Once the opening statements are finished, the opposing sides separate into two different rooms. The mediator is tasked with the responsibility of going back and forth and will share information from each side. During this process, the mediator will ask questions and learn more about the claim. This way, they can objectively share any strengths or weaknesses in the case.
This objectivity can help neutralize any emotions that either party is feeling and may encourage them to negotiate a settlement. All information shared with the mediator is confidential, so plaintiffs, defendants, and their lawyers can feel comfortable discussing the case without the fear of repercussions. Mediators also discuss the risks of going to trial, including relying on a jury’s decision and the high costs that may be involved.
Good mediators ask lots of questions, which are designed to have plaintiffs and defendants reconsider their opinions. Mediators can also objectively explain why plaintiffs and defendants should lower or raiser their settlement offers. This may require a lot of back-and-forth negotiating until things are agreed upon.
Experienced mediators listen to what both sides have to say while remaining as objective as possible. If there are arguments, they can calm people down. Keep in mind that mediators cannot give actual legal advice and cannot make legal decisions. They are there to reduce arguments and maximize cooperation. For this reason, it is always important to consult with a lawyer, even if one is going through mediation.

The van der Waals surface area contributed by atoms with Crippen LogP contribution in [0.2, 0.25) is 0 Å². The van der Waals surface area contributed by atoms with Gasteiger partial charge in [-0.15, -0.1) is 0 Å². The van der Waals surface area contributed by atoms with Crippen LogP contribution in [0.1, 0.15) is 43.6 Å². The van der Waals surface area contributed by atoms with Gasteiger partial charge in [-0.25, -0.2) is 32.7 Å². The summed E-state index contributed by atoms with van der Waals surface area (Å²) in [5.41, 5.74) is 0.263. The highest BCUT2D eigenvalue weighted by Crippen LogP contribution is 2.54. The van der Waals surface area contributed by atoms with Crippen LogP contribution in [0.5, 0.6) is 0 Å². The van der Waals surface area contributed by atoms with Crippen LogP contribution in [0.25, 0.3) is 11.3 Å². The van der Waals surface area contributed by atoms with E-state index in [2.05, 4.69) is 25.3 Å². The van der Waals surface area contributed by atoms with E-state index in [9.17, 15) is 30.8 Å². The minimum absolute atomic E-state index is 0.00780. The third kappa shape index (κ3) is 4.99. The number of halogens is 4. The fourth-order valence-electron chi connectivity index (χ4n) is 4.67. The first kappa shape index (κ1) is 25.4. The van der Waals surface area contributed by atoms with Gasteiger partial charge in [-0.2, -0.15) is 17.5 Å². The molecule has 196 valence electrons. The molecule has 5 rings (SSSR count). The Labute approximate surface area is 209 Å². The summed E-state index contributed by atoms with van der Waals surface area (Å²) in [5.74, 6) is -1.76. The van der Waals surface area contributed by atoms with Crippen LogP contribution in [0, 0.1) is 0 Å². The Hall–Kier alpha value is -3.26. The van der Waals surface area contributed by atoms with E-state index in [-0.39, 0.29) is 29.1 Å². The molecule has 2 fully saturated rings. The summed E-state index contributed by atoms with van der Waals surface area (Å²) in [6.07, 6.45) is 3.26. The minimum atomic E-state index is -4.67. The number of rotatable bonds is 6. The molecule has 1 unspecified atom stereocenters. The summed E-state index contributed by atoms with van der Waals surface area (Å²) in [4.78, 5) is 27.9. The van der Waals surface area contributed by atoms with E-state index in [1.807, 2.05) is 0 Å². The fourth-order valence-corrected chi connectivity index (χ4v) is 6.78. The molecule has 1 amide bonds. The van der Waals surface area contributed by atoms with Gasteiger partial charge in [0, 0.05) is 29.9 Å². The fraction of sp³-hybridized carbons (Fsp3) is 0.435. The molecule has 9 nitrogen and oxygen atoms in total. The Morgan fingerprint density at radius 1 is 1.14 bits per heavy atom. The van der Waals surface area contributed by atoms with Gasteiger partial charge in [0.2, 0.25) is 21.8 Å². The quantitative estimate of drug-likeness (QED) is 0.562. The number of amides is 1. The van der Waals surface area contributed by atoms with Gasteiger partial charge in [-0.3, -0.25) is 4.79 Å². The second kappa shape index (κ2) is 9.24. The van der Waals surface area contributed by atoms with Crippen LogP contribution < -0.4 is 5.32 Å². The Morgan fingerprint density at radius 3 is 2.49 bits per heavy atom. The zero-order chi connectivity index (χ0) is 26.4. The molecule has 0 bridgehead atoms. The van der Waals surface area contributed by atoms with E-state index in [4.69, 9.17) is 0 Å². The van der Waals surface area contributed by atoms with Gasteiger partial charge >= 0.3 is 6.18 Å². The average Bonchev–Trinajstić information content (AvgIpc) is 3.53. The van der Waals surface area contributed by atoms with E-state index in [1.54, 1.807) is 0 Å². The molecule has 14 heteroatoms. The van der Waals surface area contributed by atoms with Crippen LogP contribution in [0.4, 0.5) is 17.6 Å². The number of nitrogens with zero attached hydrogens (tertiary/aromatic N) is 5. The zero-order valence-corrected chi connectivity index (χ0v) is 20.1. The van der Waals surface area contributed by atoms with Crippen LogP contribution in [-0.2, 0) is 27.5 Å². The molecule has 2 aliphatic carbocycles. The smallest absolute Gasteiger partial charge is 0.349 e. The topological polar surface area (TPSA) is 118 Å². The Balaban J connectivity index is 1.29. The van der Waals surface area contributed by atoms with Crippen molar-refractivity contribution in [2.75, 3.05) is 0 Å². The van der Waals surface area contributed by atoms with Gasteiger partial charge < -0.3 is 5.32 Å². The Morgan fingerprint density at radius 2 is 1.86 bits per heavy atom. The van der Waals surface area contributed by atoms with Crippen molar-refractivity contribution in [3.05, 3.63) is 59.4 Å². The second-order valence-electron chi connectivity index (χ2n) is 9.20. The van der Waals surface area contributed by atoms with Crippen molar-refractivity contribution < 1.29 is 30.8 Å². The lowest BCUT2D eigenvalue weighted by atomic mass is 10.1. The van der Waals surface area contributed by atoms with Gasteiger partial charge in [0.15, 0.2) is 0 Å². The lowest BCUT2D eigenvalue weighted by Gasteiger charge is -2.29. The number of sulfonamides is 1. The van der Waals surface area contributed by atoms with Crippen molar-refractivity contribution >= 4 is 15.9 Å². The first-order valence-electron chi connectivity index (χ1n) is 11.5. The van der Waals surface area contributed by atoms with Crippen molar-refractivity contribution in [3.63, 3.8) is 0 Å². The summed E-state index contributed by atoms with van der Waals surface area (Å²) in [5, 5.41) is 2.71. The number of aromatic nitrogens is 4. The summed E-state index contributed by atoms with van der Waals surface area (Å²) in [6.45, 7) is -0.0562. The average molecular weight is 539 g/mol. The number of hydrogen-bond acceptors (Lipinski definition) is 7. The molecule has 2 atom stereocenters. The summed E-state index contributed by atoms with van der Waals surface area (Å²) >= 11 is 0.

Oftentimes, a personal injury mediation will put events in motion for an out-of-court settlement. In the long run, this can be beneficial for both parties, saving on court costs, fees, and stress. Even if an agreed settlement is not made at the mediation, the negotiations may continue afterwards; some cases like this settle closer to the trial date. If it does go to trial, it may be easier to settle.
Personal injury mediations do not result in final, binding decisions, so neither side faces the risk of an unfavorable, permanent result. They do not always succeed, though, and some cases must eventually go to trial. However, there is always the chance that both parties will experience positive incomes.
Even if the case does go to trial, both sides can get insight on the case and ideas about the potential for settlements. Even if they do not, going to mediation could be a step in the right direction toward settling a personal injury case. If a victim is contemplating mediation, a knowledgeable lawyer can guide them.
Mediation is not always an option in personal injury cases, but it could be the best way to help settle your claim. Our Pittsburgh personal injury lawyers at AlpernSchubert P.C. help clients with their personal injury cases, including mediation. For a free consultation, complete our online form or call us at 412-765-1888. Located in Pittsburgh, we serve clients throughout western Pennsylvania, including Allegheny County, Lawrence County, and Washington County.